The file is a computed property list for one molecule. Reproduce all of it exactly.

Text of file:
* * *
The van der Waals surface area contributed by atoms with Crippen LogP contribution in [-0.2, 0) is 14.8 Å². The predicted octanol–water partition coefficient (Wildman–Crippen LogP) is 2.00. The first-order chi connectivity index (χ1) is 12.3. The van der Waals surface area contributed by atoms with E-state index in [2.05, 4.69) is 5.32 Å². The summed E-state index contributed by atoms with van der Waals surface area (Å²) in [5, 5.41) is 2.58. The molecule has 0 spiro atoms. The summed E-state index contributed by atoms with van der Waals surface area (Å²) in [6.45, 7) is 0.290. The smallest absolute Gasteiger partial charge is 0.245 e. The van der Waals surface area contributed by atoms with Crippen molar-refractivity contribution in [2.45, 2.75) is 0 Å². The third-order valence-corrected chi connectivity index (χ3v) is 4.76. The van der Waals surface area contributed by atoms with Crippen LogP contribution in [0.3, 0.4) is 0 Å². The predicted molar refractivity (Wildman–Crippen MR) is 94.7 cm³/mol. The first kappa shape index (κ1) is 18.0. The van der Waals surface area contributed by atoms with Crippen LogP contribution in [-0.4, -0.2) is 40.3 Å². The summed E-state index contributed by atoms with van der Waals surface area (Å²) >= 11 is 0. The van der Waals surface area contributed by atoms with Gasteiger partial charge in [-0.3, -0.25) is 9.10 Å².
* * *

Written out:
The van der Waals surface area contributed by atoms with Crippen LogP contribution in [-0.2, 0) is 14.8 Å². The predicted octanol–water partition coefficient (Wildman–Crippen LogP) is 2.00. The first-order chi connectivity index (χ1) is 12.3. The van der Waals surface area contributed by atoms with E-state index in [2.05, 4.69) is 5.32 Å². The summed E-state index contributed by atoms with van der Waals surface area (Å²) in [5, 5.41) is 2.58. The molecule has 0 spiro atoms. The summed E-state index contributed by atoms with van der Waals surface area (Å²) in [6.45, 7) is 0.290. The smallest absolute Gasteiger partial charge is 0.245 e. The van der Waals surface area contributed by atoms with Crippen molar-refractivity contribution in [2.45, 2.75) is 0 Å². The third-order valence-corrected chi connectivity index (χ3v) is 4.76. The van der Waals surface area contributed by atoms with Crippen LogP contribution in [0.3, 0.4) is 0 Å². The predicted molar refractivity (Wildman–Crippen MR) is 94.7 cm³/mol. The first kappa shape index (κ1) is 18.0. The van der Waals surface area contributed by atoms with Crippen LogP contribution in [-0.4, -0.2) is 40.3 Å². The summed E-state index contributed by atoms with van der Waals surface area (Å²) >= 11 is 0. The van der Waals surface area contributed by atoms with Gasteiger partial charge in [-0.3, -0.25) is 9.10 Å².